Canadian Underwriter

War for talent: Does the P&C industry need reinforcements?

October 30, 2019   by David Gambrill

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It’s getting ugly out there in the war for talent in Canada’s property and casualty insurance industry.

Signs of strain on the industry’s existing staff resources have been reported in all segments of the industry over the past year, be it in brokerages, underwriting divisions or claims departments. It seems everyone has a story to tell about too few people doing too much work, as the industry engages customers who demand a digitized, instant-gratification insurance experience.

The result is that some things are slipping through the cracks, leading to customer service issues.

For example, at the 2019 Insurance Brokers Association of Ontario (IBAO) Convention last week, brokers in one meeting asked an insurer if it planned to hire more underwriters. They asked because a handful of their carrier’s renewals were processed three months late.

One broker provided anecdotal evidence about a colleague placing three pieces of property business with an insurer in July; the renewal notice on one of those pieces of business arrived on Oct. 11, with the other renewals still outstanding. Although the client did not pay premiums during the time that the renewal was being processed, the client’s monthly premium payments changed to reflect a compressed schedule.

“We told the client, ‘Premiums are still what we told you, but now your monthly budget [has changed],” the broker said during one of the Town Hall meetings. “Trying to explain to client that their [monthly insurance] payment went from $110 to $205, they don’t understand that. So that’s a little frustrating.”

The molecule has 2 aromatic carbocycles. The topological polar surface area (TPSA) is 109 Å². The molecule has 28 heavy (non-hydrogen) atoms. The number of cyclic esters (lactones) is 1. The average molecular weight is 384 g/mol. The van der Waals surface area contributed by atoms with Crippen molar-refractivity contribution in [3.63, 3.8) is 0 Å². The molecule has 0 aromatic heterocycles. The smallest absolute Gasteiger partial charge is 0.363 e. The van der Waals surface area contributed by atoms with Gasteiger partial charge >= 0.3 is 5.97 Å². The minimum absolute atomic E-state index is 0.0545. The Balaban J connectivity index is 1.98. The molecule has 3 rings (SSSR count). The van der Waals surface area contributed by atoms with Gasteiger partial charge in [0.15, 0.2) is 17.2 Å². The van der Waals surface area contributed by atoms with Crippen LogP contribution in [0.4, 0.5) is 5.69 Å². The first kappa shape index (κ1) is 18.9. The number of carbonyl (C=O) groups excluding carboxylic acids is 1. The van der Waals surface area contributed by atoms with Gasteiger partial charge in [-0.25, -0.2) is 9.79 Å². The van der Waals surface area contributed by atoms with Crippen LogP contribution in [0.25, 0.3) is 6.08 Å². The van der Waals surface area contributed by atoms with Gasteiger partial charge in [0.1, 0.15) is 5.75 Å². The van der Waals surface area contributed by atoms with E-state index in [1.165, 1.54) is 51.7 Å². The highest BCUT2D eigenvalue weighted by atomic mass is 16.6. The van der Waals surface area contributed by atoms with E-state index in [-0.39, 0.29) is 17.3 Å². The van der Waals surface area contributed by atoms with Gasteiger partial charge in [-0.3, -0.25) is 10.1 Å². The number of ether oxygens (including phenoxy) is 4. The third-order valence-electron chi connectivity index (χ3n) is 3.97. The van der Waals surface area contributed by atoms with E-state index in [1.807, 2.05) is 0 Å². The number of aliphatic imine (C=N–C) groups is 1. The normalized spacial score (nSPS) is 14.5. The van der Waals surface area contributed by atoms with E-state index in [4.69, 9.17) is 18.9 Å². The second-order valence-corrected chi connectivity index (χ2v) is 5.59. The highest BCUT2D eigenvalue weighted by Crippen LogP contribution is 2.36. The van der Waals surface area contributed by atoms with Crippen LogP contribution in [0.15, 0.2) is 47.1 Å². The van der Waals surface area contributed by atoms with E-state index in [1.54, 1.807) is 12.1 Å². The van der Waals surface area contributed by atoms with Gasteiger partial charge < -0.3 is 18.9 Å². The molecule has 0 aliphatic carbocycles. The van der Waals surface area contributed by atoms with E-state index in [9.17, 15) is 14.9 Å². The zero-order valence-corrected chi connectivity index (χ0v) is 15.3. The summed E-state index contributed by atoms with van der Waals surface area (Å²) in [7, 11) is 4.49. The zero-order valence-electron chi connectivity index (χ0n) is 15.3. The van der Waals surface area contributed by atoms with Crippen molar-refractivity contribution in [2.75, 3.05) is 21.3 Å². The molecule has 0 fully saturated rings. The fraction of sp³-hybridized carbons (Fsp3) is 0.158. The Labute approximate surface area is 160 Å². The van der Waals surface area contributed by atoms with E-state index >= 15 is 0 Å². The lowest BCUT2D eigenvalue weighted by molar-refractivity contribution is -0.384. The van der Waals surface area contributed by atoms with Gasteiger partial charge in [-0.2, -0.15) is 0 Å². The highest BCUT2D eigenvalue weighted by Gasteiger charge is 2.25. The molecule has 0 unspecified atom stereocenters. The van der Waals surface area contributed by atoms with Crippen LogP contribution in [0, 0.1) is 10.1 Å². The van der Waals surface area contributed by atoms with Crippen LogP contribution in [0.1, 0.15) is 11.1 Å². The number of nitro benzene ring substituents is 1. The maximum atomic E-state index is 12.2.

As it turns out, that particular carrier was looking to hire more staff. Representatives of the insurer asked brokers attending the session to let them know of any “frustrated” commercial underwriters who wanted to change companies.

Certainly, the industry’s pool of underwriters appears to be shrinking, according to demographic research conducted last year by the Insurance Institute of Canada. The research shows that 2,911 underwriters were employed in Canada’s property and casualty industry in 2012. Five years later, that number dropped to 2,710 – a decrease of about 7%.

Staffing issues don’t appear to be restricted to the underwriting side, either. Several brokers, both at the IBAO Convention and in recent surveys conducted Canadian Underwriter, have expressed frustration at trying to reach people in company claims departments, who simply don’t appear to be answering their phones.

“Claims service has become a major issue re: timely contact and negotiations with the insured,” one broker reported anonymously in a Canadian Underwriter poll about broker challenges, published in September. “Assigning claims [to adjusters] not only out of the city in which the incident occurred, but also out of the province, does not endear [consumers] to the process.”

In one example, Canadian Underwriter learned, getting a hold of a staff claims adjuster in one company proved to be so difficult that the insurer outsourced its call-handling for standard auto insurance claims to an independent adjusting firm — something that is normally reserved for handling a mass bulk of catastrophe claims.

The Insurance Institute’s research shows that the number of claims adjusters in the industry rapidly jumped by 58% between 2007 and 2012 – from 3,358 claims professionals in 2007 to 5,317 in 2012. However, in the five years since 2012, only 274 new claims professionals have joined the P&C industry’s pool of claims staff – a paltry increase of just 5.2%